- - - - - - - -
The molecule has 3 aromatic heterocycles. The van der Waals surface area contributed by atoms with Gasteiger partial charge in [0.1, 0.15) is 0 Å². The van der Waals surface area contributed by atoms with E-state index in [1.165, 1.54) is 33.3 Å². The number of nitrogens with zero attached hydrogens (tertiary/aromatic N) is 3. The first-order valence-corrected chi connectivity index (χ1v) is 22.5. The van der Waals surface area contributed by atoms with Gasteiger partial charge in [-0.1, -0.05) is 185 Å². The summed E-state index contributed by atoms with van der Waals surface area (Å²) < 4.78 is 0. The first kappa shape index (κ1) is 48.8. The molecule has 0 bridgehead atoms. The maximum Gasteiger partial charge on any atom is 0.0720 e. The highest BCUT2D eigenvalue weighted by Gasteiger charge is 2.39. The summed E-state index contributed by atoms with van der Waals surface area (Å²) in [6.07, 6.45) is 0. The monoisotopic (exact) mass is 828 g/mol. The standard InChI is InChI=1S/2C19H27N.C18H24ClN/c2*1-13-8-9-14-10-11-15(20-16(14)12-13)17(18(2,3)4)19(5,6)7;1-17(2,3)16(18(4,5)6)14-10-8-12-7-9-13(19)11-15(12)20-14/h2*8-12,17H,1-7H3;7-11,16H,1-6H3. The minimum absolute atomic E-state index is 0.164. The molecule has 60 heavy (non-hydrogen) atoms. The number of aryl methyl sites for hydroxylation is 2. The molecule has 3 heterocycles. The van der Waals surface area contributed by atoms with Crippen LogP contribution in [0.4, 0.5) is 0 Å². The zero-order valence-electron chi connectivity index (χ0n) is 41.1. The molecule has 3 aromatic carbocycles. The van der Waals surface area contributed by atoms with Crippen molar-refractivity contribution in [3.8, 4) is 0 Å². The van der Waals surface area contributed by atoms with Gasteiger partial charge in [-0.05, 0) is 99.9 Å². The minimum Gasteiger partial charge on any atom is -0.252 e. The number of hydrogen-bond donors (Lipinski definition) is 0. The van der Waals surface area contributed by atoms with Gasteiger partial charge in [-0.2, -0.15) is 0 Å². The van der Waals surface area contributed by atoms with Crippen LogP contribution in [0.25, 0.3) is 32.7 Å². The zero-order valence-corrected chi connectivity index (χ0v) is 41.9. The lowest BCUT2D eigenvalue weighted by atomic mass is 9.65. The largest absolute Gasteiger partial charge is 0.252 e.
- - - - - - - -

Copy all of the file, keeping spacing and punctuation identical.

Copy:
The molecule has 3 aromatic heterocycles. The van der Waals surface area contributed by atoms with Gasteiger partial charge in [0.1, 0.15) is 0 Å². The van der Waals surface area contributed by atoms with E-state index in [1.165, 1.54) is 33.3 Å². The number of nitrogens with zero attached hydrogens (tertiary/aromatic N) is 3. The first-order valence-corrected chi connectivity index (χ1v) is 22.5. The van der Waals surface area contributed by atoms with Gasteiger partial charge in [-0.1, -0.05) is 185 Å². The summed E-state index contributed by atoms with van der Waals surface area (Å²) < 4.78 is 0. The first kappa shape index (κ1) is 48.8. The molecule has 0 bridgehead atoms. The maximum Gasteiger partial charge on any atom is 0.0720 e. The highest BCUT2D eigenvalue weighted by Gasteiger charge is 2.39. The summed E-state index contributed by atoms with van der Waals surface area (Å²) in [6.07, 6.45) is 0. The monoisotopic (exact) mass is 828 g/mol. The standard InChI is InChI=1S/2C19H27N.C18H24ClN/c2*1-13-8-9-14-10-11-15(20-16(14)12-13)17(18(2,3)4)19(5,6)7;1-17(2,3)16(18(4,5)6)14-10-8-12-7-9-13(19)11-15(12)20-14/h2*8-12,17H,1-7H3;7-11,16H,1-6H3. The minimum absolute atomic E-state index is 0.164. The molecule has 60 heavy (non-hydrogen) atoms. The number of aryl methyl sites for hydroxylation is 2. The molecule has 3 heterocycles. The van der Waals surface area contributed by atoms with Crippen LogP contribution in [0.4, 0.5) is 0 Å². The zero-order valence-electron chi connectivity index (χ0n) is 41.1. The molecule has 3 aromatic carbocycles. The van der Waals surface area contributed by atoms with Crippen molar-refractivity contribution in [3.8, 4) is 0 Å². The van der Waals surface area contributed by atoms with Gasteiger partial charge in [-0.05, 0) is 99.9 Å². The minimum Gasteiger partial charge on any atom is -0.252 e. The number of hydrogen-bond donors (Lipinski definition) is 0. The van der Waals surface area contributed by atoms with Gasteiger partial charge in [-0.2, -0.15) is 0 Å². The van der Waals surface area contributed by atoms with Crippen LogP contribution in [0.25, 0.3) is 32.7 Å². The zero-order valence-corrected chi connectivity index (χ0v) is 41.9. The lowest BCUT2D eigenvalue weighted by atomic mass is 9.65. The largest absolute Gasteiger partial charge is 0.252 e.